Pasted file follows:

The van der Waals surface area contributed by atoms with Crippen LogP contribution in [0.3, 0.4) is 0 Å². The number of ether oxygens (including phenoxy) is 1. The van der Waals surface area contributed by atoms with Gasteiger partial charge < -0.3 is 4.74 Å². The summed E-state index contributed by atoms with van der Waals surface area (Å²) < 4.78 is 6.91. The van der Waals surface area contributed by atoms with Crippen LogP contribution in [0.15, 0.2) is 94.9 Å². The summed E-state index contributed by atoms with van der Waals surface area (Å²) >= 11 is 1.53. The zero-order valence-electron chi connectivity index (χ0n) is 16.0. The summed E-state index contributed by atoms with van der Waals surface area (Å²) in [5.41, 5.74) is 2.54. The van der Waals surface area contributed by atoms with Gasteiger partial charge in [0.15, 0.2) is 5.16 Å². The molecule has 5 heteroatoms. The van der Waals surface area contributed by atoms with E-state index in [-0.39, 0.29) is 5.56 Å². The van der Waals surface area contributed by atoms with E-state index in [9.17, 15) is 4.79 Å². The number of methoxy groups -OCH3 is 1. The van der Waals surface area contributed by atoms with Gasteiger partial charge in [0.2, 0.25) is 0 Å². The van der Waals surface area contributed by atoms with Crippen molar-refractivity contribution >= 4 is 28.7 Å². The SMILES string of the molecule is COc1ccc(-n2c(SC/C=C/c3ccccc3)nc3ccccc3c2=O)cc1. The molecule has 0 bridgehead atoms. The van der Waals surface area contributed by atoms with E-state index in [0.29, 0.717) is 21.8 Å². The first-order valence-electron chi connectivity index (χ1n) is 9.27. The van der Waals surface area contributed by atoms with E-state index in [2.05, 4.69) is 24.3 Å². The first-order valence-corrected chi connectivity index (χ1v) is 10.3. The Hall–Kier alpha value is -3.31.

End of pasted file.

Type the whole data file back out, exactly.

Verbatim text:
The van der Waals surface area contributed by atoms with Crippen LogP contribution in [0.3, 0.4) is 0 Å². The number of ether oxygens (including phenoxy) is 1. The van der Waals surface area contributed by atoms with Gasteiger partial charge < -0.3 is 4.74 Å². The summed E-state index contributed by atoms with van der Waals surface area (Å²) < 4.78 is 6.91. The van der Waals surface area contributed by atoms with Crippen LogP contribution in [0.15, 0.2) is 94.9 Å². The summed E-state index contributed by atoms with van der Waals surface area (Å²) >= 11 is 1.53. The zero-order valence-electron chi connectivity index (χ0n) is 16.0. The summed E-state index contributed by atoms with van der Waals surface area (Å²) in [5.41, 5.74) is 2.54. The van der Waals surface area contributed by atoms with Gasteiger partial charge in [0.15, 0.2) is 5.16 Å². The molecule has 5 heteroatoms. The van der Waals surface area contributed by atoms with E-state index in [-0.39, 0.29) is 5.56 Å². The van der Waals surface area contributed by atoms with E-state index in [9.17, 15) is 4.79 Å². The number of methoxy groups -OCH3 is 1. The van der Waals surface area contributed by atoms with Gasteiger partial charge in [0.2, 0.25) is 0 Å². The van der Waals surface area contributed by atoms with Crippen molar-refractivity contribution >= 4 is 28.7 Å². The SMILES string of the molecule is COc1ccc(-n2c(SC/C=C/c3ccccc3)nc3ccccc3c2=O)cc1. The molecule has 0 bridgehead atoms. The van der Waals surface area contributed by atoms with E-state index in [0.29, 0.717) is 21.8 Å². The first-order valence-electron chi connectivity index (χ1n) is 9.27. The van der Waals surface area contributed by atoms with E-state index in [2.05, 4.69) is 24.3 Å². The first-order valence-corrected chi connectivity index (χ1v) is 10.3. The Hall–Kier alpha value is -3.31.